What are some of the barriers to care for trans people in Texas?
Madeleine | A lot of our barriers [in the Rio Grande Valley] are economic. Our region has severe poverty, including the poorest U.S. county: Starr County. Labs are expensive; insurance is a major barrier. And many people are not competent to provide gender-affirming care, even basic medicine. I’ve heard of providers laughing at patients who “come out” to them. Some clinicians gleefully use their positions of power to render moral judgments against us. Accessibility and transportation are issues, and we are hyper-policed, so if you’re undocumented, you’re afraid to go out during the day. If you need advanced care, like gender affirmation surgery, there’s no place to get it done. Do you go to Monterrey and take your chances trying to come back? And language becomes a barrier. Even within the Latinx community transgender is “transgénero” in Spanish, but across the river, the term is “transexual,” meaning I am taking the step to medically transition, which is a distinctive difference in Spanish.
Rocky | The three buckets identified in our talks with the community were: navigation to affirming resources or clarity of what resources are; access based issues, like cost or access to more complex care; and cisgender people. A lot of the things that we hear from community directly result from cisgender people being a major barrier or the people that trans adults have to get through to get to their services.
Justine | Again, I think it’s the unknown. My primary care physician had a hard time understanding my estrogen therapy. She felt it was not safe to be on such a high dose of estrogen, because her medical knowledge was on using hormone replacement therapy for postmenopausal cis women. But that amount would have been ineffectual for trans women. Is our comfort level as a marginalized population such that we can honestly and openly talk about differences between trans people and cis people? I don’t think that there’s anything wrong or shameful in saying there’s a difference. It comes on the basis of fact. If we don’t talk about it, we’re not going to be able to find the evidence and educate providers so that they even know what to look for or know to make the distinction.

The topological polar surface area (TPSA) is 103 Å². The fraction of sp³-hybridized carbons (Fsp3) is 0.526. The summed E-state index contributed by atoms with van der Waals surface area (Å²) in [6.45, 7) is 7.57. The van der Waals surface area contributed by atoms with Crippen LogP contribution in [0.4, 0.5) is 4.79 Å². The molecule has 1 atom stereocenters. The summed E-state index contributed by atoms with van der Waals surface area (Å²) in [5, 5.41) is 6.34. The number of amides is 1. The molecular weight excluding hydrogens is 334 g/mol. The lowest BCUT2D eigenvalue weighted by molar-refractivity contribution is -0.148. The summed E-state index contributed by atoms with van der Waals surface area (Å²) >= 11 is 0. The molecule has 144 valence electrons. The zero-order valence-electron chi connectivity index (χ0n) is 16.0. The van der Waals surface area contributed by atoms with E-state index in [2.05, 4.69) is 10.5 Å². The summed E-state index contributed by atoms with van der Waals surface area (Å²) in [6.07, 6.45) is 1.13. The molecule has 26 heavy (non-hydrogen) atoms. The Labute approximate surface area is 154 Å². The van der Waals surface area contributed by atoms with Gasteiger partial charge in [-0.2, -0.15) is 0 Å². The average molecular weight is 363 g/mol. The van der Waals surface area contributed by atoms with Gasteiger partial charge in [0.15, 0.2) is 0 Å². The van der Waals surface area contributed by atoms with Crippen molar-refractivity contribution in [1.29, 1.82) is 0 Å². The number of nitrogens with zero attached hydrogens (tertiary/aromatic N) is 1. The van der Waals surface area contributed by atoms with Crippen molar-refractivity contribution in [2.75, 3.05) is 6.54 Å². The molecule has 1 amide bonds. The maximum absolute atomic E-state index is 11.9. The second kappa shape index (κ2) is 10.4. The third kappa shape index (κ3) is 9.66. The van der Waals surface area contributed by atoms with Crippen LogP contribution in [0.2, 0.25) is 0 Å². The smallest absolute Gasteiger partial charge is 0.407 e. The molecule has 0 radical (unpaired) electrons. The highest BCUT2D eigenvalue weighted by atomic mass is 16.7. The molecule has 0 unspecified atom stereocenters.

Emmett | First and foremost is the lack of knowledge, information, education. I think 50% of Texans said they had never even met a transgender person. Which, I giggled a little bit, because there’s a very good chance you’ve met a transgender person and not realized it. The second thing is bias. When you don’t know about people, then whatever bias or whatever you’ve been reading is going to play a part in your understanding or opinions or purview. Texas is a tough state to be trans in, with a limited pool of knowledgeable, informed, and educated health care professionals, and in rural areas, it could be a 3- to 6-hour drive for an appointment. Plus issues of employment and housing, the components along with health that foundationally set up people to be secure and successful. And then we get into other disparities that span across race, ethnicity, ability, and in health care, there is discrimination that can happen.